Aberrant reorganization of dentate granule cell axons, the mossy fibers, occurs in human temporal lobe epilepsy and rodent epilepsy models. Whether this plasticity results from the remodeling of preexisting mossy fibers or instead reflects an abnormality of developing dentate granule cells is unknown. Because these neurons continue to be generated in the adult rodent and their production increases after seizures, mossy fibers that arise from either developing or mature granule cells are potential substrates for this network plasticity. Therefore, to determine whether seizure-induced, mossy fiber synaptic reorganization arises from either developing or mature granule cell populations, we used low-dose, whole-brain x-irradiation to eliminate proliferating dentate granule cell progenitors in adult rats. A single dose of 5 Gy irradiation blocked cell proliferation and eliminated putative progenitor cells in the dentate subgranular proliferative zone. Irradiation 1 d before pilocarpine-induced status epilepticus significantly attenuated dentate granule cell neurogenesis after seizures. Two irradiations, 1 d before and 4 d after status epilepticus, essentially abolished dentate granule cell neurogenesis but failed to prevent mossy fiber reorganization in the dentate molecular layer. These results indicate that dentate granule cell neurogenesis in the mature hippocampal formation is vulnerable to the effects of low-dose ionizing irradiation. Furthermore, the development of aberrant mossy fiber remodeling in the absence of neurogenesis suggests that mature dentate granule cells contribute substantially to seizure-induced network reorganization.
- dentate gyrus
- dentate granule cells
- mossy fiber sprouting
- network reorganization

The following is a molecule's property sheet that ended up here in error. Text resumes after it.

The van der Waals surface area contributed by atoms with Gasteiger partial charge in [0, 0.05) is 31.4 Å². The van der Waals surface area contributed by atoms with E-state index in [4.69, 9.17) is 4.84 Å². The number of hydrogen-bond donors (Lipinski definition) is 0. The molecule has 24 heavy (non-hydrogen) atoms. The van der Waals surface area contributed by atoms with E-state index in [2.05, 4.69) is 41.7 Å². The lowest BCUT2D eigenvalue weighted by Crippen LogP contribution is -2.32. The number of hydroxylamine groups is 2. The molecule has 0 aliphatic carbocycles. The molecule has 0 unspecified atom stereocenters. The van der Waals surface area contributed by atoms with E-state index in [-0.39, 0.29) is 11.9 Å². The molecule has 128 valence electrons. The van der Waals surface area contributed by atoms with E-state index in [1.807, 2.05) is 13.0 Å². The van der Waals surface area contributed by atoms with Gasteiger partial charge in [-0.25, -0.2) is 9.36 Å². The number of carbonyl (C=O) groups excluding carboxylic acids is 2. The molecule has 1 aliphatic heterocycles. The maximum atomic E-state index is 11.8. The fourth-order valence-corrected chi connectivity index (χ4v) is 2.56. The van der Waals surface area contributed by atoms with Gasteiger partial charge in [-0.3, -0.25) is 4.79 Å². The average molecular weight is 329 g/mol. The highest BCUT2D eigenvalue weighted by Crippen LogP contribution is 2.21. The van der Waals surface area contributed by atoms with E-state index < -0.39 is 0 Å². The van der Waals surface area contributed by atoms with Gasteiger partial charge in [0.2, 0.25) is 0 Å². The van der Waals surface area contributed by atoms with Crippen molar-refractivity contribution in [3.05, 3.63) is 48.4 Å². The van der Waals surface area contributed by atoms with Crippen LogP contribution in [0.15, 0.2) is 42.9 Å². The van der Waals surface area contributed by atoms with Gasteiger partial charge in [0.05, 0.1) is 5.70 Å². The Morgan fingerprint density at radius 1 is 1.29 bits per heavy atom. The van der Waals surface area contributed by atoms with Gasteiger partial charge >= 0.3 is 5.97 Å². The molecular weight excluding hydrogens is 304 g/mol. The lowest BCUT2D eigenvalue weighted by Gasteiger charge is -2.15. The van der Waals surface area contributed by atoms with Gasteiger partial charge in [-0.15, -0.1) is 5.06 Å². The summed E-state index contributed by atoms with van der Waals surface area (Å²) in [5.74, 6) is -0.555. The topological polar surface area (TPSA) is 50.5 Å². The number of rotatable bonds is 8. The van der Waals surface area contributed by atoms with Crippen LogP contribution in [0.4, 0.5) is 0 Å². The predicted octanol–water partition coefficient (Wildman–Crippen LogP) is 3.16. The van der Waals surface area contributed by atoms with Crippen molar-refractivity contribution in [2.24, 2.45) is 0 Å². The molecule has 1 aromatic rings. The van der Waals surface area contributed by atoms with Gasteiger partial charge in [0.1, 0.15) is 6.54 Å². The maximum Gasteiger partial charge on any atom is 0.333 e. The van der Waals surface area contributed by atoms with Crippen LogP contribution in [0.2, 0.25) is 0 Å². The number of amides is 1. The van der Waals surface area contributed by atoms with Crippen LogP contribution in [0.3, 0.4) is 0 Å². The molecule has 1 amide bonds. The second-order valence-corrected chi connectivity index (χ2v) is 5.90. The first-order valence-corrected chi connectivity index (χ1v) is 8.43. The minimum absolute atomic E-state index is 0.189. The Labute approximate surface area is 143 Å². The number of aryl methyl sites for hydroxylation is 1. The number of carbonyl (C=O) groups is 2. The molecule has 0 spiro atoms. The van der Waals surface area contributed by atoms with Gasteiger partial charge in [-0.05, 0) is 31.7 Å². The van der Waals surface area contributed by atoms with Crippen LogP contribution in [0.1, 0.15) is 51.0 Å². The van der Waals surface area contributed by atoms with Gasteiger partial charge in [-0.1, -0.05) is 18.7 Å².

- synaptic plasticity
- brain irradiation
Axons of the fascia dentata granule cells, the mossy fibers, undergo network reorganization in both human temporal lobe epilepsy (TLE) and experimental epilepsy models in rodents (Tauck and Nadler, 1985; Cronin and Dudek, 1988; de Lanerolle et al., 1989; Sutula et al., 1989; Houser et al., 1990; Babb et al., 1991; Mello et al., 1993). After seizure-induced hippocampal injury in adult rats, mossy fibers project aberrantly to the supragranular inner molecular layer of the dentate gyrus, where they form connections with novel targets (Isokawa et al., 1993; Franck et al., 1995; Okazaki et al., 1995). Although the anatomical features and physiological consequences of this axonal remodeling have been studied in considerable detail (Cronin et al., 1992; Sloviter, 1992; Isokawa et al., 1993; Franck et al., 1995; Okazaki et al., 1995; Wuarin and Dudek, 1996), the cellular and molecular mechanisms that underlie mossy fiber synaptic reorganization remain poorly understood (for review, seeParent and Lowenstein, 1997). Indeed, even the proposed source of this network plasticity, i.e., newly “sprouted” axon collaterals that arise from mature dentate granule cells (DGCs), is unproved. Because new DGCs continue to be generated during postnatal and adult life in rodents and at least several other mammalian species including humans (Altman and Das, 1965, 1967; Kaplan and Hinds, 1977; Gueneau et al., 1982; Cameron et al., 1993; Kuhn et al., 1996; Eriksson et al., 1998;Gould et al., 1998), developing axons arising from newly born DGCs are another potential source of abnormally targeted mossy fibers after hippocampal injury.